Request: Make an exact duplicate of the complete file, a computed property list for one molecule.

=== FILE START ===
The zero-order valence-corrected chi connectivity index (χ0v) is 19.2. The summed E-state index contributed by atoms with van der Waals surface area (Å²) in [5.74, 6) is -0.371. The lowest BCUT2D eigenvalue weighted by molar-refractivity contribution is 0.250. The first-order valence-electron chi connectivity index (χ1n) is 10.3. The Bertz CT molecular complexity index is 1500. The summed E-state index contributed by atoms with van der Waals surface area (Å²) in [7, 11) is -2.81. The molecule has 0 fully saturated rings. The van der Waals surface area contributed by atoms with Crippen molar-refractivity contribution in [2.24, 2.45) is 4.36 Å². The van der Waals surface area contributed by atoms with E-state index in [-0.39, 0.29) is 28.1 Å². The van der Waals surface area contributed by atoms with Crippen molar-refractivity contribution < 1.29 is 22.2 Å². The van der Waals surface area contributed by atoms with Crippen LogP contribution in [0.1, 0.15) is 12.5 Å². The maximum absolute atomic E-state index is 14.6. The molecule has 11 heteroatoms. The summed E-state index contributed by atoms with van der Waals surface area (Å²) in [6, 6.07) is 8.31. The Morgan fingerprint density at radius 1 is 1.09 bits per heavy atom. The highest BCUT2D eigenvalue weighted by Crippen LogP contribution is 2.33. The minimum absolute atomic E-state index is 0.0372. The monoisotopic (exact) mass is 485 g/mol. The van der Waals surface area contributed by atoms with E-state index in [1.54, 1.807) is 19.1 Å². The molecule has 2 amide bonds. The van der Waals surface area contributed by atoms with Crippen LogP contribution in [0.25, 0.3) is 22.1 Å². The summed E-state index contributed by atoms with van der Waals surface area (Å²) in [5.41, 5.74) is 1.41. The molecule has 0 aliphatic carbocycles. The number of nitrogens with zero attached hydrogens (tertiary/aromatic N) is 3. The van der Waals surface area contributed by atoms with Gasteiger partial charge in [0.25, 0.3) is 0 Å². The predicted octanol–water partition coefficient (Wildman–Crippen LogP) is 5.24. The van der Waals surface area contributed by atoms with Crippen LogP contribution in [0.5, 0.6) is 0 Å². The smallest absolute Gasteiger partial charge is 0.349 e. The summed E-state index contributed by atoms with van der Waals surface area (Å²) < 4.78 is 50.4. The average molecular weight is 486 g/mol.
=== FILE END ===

The zero-order valence-corrected chi connectivity index (χ0v) is 19.2. The summed E-state index contributed by atoms with van der Waals surface area (Å²) in [5.74, 6) is -0.371. The lowest BCUT2D eigenvalue weighted by molar-refractivity contribution is 0.250. The first-order valence-electron chi connectivity index (χ1n) is 10.3. The Bertz CT molecular complexity index is 1500. The summed E-state index contributed by atoms with van der Waals surface area (Å²) in [7, 11) is -2.81. The molecule has 0 fully saturated rings. The van der Waals surface area contributed by atoms with Crippen molar-refractivity contribution in [2.24, 2.45) is 4.36 Å². The van der Waals surface area contributed by atoms with E-state index in [-0.39, 0.29) is 28.1 Å². The van der Waals surface area contributed by atoms with Crippen molar-refractivity contribution < 1.29 is 22.2 Å². The van der Waals surface area contributed by atoms with Crippen LogP contribution in [0.1, 0.15) is 12.5 Å². The maximum absolute atomic E-state index is 14.6. The molecule has 11 heteroatoms. The summed E-state index contributed by atoms with van der Waals surface area (Å²) in [6, 6.07) is 8.31. The Morgan fingerprint density at radius 1 is 1.09 bits per heavy atom. The highest BCUT2D eigenvalue weighted by Crippen LogP contribution is 2.33. The minimum absolute atomic E-state index is 0.0372. The monoisotopic (exact) mass is 485 g/mol. The van der Waals surface area contributed by atoms with E-state index in [1.54, 1.807) is 19.1 Å². The molecule has 2 amide bonds. The van der Waals surface area contributed by atoms with Crippen LogP contribution in [0.25, 0.3) is 22.1 Å². The summed E-state index contributed by atoms with van der Waals surface area (Å²) in [5.41, 5.74) is 1.41. The molecule has 0 aliphatic carbocycles. The number of nitrogens with zero attached hydrogens (tertiary/aromatic N) is 3. The van der Waals surface area contributed by atoms with Gasteiger partial charge in [0.25, 0.3) is 0 Å². The predicted octanol–water partition coefficient (Wildman–Crippen LogP) is 5.24. The van der Waals surface area contributed by atoms with Crippen LogP contribution in [0.5, 0.6) is 0 Å². The smallest absolute Gasteiger partial charge is 0.349 e. The summed E-state index contributed by atoms with van der Waals surface area (Å²) < 4.78 is 50.4. The average molecular weight is 486 g/mol.